Wednesday, June 16, 2010

The Merits Of A Pitcher's Stats Against One Team

Mike from The Yankeeist has some strong words for the way media built up the return of Roy Halladay last night:
The problem wasn't the hype itself, but how it was justified. There should be pregame excitement anytime the Yankees face a pitcher who is having the kind of season Doc is having. But the game was sold to fans on the basis of Halladay's career numbers against the Yankees. This kind of sloppy journalism is prevalent in the baseball media, and should be criticized.
I think not citing Halladay's career numbers would have been a far more egregious error. It's a valid storyline. He'd pitched more than a full season's worth against the Yankees in his career and had great results. How do you not bring that up?

Of course, as Mike goes on to explain, even though Doc had thrown a ton of innings to the Yanks, the numbers he compiled don't really mean anything:
The baseball media frequently cites a player's career performance against a given team to provide insight into how that player should do right now against that same team. This makes no sense. Sticking with the current example, Roy Halladay has been logging time in the AL East since 1998. How, exactly, do his numbers against Scott Brosius or Jason Giambi help understand what he can be expected to do when he faces the Yankees in 2010? The answer, of course, is that they can't, but baseball struggles to grasp this.
In addition to the Yankee lineup fluctuating, the defense behind Halladay has constantly shifted, the turf underneath him in Toronto has changed, he's thrown to tons of different catchers and most importantly, he's evolved as a pitcher. Essentially, what you are looking at when you try to analyze Halladay's career stats against the Yankees (or any pitcher's line against a certain team) are a bunch of very small samples, recorded over a very long time, and smushed together to look like one big one. And, by the way, looking at his career numbers against the Yankees tells you the same thing that looking at his overall numbers tell you - Roy Halladay is like, really awesome at pitching.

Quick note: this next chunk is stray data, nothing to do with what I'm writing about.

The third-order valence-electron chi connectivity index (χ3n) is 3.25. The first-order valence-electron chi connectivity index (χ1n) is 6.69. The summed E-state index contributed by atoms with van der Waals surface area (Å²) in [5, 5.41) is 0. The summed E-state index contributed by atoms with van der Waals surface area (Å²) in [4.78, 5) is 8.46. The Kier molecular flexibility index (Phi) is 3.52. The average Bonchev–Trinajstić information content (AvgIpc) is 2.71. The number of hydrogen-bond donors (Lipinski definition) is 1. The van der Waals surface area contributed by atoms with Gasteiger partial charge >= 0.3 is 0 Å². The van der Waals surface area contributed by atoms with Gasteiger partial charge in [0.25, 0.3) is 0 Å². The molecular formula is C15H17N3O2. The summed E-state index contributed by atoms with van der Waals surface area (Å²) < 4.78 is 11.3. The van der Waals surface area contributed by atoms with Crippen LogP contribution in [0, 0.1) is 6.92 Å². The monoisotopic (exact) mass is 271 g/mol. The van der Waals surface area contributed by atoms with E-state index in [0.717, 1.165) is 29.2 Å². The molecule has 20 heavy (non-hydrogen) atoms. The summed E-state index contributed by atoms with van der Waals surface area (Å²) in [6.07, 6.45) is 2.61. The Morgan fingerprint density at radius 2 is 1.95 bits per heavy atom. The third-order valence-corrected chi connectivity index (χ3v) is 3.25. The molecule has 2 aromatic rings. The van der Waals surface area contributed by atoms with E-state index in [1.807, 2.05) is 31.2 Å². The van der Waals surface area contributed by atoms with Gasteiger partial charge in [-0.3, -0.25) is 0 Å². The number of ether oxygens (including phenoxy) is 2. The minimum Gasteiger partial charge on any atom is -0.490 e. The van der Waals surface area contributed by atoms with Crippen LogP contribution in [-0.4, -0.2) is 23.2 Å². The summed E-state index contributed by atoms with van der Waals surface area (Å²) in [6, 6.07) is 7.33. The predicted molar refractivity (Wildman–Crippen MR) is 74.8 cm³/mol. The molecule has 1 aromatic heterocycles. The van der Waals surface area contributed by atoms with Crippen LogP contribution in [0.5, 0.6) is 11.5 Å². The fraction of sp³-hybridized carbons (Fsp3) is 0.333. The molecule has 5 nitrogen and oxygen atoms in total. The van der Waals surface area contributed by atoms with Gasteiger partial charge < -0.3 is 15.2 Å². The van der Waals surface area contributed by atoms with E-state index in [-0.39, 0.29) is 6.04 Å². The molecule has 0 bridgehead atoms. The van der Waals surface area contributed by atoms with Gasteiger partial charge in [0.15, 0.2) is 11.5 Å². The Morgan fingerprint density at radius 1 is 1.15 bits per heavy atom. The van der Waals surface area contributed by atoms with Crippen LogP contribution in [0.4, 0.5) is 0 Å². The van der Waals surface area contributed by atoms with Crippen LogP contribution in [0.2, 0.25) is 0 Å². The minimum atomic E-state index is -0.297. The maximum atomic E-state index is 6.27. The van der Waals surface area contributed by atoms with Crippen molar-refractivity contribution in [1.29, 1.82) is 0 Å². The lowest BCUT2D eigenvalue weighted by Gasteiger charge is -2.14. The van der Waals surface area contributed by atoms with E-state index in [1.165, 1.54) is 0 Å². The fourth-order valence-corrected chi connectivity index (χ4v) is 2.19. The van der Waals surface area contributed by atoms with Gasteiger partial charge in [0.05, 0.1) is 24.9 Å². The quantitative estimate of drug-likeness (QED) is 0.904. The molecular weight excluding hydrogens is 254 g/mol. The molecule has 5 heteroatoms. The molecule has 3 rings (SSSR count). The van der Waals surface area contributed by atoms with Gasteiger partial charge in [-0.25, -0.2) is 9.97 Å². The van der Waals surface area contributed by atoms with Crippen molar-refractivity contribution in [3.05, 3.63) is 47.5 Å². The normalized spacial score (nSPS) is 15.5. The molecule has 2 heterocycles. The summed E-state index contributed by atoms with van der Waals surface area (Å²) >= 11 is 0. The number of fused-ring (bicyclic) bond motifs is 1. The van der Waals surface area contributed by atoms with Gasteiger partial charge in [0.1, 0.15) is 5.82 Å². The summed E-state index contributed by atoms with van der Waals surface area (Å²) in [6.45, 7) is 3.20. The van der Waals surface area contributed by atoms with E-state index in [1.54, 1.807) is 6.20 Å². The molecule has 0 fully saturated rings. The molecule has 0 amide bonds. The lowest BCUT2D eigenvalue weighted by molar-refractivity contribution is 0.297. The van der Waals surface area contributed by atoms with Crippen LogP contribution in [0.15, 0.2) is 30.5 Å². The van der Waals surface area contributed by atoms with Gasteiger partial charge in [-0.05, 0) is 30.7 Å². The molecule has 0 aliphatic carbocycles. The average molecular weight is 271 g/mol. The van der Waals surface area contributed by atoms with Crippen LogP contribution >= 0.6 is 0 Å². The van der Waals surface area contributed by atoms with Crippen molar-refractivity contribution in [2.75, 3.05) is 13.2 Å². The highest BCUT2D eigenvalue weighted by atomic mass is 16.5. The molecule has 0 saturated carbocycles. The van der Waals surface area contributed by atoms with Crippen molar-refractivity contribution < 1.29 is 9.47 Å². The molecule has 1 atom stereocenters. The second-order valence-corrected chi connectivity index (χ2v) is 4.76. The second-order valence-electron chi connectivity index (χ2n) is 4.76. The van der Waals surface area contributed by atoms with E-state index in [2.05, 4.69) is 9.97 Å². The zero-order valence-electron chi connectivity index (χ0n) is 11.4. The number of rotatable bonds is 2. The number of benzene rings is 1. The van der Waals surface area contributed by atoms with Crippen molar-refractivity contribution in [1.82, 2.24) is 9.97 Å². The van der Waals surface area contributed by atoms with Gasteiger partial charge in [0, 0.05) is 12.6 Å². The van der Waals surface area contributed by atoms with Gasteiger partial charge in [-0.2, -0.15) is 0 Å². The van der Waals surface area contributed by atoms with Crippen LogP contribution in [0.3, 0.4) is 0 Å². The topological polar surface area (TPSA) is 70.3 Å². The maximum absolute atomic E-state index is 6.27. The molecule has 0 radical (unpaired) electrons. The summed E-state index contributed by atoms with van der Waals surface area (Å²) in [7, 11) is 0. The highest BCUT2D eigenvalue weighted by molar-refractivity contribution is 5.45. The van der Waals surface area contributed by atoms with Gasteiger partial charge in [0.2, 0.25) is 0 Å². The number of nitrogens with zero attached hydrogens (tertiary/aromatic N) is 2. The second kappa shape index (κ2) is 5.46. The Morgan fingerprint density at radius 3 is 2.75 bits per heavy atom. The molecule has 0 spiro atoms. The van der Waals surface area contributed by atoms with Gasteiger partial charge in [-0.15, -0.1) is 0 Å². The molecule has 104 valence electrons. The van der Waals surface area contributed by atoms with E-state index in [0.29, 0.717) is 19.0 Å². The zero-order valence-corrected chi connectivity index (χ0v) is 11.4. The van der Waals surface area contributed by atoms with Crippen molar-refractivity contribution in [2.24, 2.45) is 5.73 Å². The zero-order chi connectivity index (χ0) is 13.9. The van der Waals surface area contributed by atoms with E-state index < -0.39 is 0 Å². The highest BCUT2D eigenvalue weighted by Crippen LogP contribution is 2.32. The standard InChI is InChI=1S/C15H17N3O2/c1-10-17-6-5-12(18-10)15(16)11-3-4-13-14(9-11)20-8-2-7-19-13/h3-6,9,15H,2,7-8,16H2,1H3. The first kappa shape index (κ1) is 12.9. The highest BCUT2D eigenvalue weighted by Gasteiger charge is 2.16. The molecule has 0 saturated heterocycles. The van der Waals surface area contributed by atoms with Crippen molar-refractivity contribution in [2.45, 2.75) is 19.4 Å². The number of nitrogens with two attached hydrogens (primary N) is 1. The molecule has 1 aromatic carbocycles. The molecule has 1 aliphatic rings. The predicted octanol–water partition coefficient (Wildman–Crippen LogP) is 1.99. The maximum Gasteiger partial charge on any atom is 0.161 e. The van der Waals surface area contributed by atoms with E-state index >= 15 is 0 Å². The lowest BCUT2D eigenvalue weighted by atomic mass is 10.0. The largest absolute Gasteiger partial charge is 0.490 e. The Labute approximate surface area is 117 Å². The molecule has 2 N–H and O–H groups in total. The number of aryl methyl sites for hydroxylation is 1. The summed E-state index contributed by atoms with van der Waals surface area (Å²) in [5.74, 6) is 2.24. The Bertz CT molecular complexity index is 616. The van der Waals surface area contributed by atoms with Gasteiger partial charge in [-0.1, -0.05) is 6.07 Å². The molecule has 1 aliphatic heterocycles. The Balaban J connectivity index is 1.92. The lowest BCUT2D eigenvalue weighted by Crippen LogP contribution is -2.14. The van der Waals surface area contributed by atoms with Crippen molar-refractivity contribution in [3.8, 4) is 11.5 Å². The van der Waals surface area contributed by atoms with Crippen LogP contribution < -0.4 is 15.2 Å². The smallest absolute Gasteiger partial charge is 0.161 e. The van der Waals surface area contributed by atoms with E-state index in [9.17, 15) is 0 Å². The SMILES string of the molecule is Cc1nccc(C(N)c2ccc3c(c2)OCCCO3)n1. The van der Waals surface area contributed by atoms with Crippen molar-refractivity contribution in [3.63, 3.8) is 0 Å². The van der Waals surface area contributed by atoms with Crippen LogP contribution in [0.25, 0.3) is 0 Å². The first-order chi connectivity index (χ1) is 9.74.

But there's two parts to this - the validity of the stats and how they are being used. Mike calls it "sloppy journalism", but that strikes me as a sort of hollow, straw man argument. Its' not like it's factually incorrect. Halladay has owned the Yankees and you can bet that the players in the clubhouse are keenly aware of it. Why then shouldn't the media talk about it? It doesn't have predictive value, but no one I care to read was trying to predict what the outcome of the game would be anyway. It was one of things that was ubiquitously noted because, well, it was worth noting.

Did anyone guarantee that Halladay was going to turn in a great game? I'm not aware of such a proclamation. I think most Yankee fans sort of braced for impact (like Mike's co-author at the Yankeeist, Larry did) simply because after seeing it happen so many times, it's a natural reaction.

So why do we fans have the desire read about games before they happen? Why do we bother to write a preview for all 162 of them here? It's rare that something your read beforehand will manifest itself in the game in a meaningful way, isn't it?

In general, we are all probably a little anxious for the game to start and reading about it helps pass the time. We love the team and find that harnessing some of that anticipation and reading up on an impending game helps us look forward to it.

More specifically, when I write a preview or read one that someone else has written, it's because I want to have an understanding of any trends and storylines coming in and try to develop some sort of a framework that will make what's unfolding on the field a little more coherent and interesting to me. Some of those things might be statistical, but the personalities and rivalries and the who-owns-who are compelling in their own way, even if they don't pass the statistical smell test.